Paraburkholderia symbionts isolated from Dictyostelium discoideum induce bacterial carriage in other Dictyostelium species

Rory Vu Mather, Tyler J. Larsen, Debra A. Brock, David C. Queller, Joan E. Strassmann

Research output: Contribution to journalArticlepeer-review


The social amoeba Dictyostelium discoideum engages in a complex relationship with bacterial endosymbionts in the genus Paraburkholderia, which can benefit their host by imbuing it with the ability to carry prey bacteria throughout its life cycle. The relationship between D. discoideum and Paraburkholderia has been shown to take place across many strains and a large geographical area, but little is known about Paraburkholderia's potential interaction with other dictyostelid species. We explore the ability of three Paraburkholderia species to stably infect and induce bacterial carriage in other dictyostelid hosts. We found that all three Paraburkholderia species successfully infected and induced carriage in seven species of Dictyostelium hosts. While the overall behaviour was qualitatively similar to that previously observed in infections of D. discoideum, differences in the outcomes of different host/symbiont combinations suggest a degree of specialization between partners. Paraburkholderia was unable to maintain a stable association with the more distantly related host Polysphondylium violaceum. Our results suggest that the mechanisms and evolutionary history of Paraburkholderia's symbiotic relationships may be general within Dictyostelium hosts, but not so general that it can associate with hosts of other genera. Our work further develops an emerging model system for the study of symbiosis in microbes.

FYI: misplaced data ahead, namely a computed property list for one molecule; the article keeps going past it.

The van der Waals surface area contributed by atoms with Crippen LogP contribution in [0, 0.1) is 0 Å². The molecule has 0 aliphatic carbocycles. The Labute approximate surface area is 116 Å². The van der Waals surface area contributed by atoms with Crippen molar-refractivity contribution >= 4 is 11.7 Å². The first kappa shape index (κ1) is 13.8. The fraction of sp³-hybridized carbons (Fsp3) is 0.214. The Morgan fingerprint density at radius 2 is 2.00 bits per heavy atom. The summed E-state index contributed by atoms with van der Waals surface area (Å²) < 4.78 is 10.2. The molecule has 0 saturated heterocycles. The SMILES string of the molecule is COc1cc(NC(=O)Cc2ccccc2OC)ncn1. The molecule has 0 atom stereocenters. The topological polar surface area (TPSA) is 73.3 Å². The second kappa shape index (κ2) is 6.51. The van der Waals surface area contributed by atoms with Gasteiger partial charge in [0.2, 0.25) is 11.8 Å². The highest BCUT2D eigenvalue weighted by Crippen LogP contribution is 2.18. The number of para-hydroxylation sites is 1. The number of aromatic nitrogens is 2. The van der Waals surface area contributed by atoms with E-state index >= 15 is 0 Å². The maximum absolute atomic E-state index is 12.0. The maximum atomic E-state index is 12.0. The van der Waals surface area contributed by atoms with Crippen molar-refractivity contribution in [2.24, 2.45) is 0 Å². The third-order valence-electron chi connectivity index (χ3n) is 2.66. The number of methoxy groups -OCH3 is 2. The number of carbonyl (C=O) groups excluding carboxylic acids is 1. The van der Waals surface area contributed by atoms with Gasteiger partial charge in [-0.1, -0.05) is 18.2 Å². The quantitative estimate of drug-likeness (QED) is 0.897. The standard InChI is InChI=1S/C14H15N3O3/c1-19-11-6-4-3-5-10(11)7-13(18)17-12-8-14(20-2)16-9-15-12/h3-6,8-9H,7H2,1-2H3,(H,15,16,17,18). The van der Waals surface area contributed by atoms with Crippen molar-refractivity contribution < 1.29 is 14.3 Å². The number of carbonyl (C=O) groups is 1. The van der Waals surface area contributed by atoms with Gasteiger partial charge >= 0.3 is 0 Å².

Original languageEnglish
Article number20230977
JournalProceedings of the Royal Society B: Biological Sciences
Issue number2003
StatePublished - Jul 26 2023


  • bacteria
  • endosymbiont
  • pathogen
  • social amoeba
  • symbiosis


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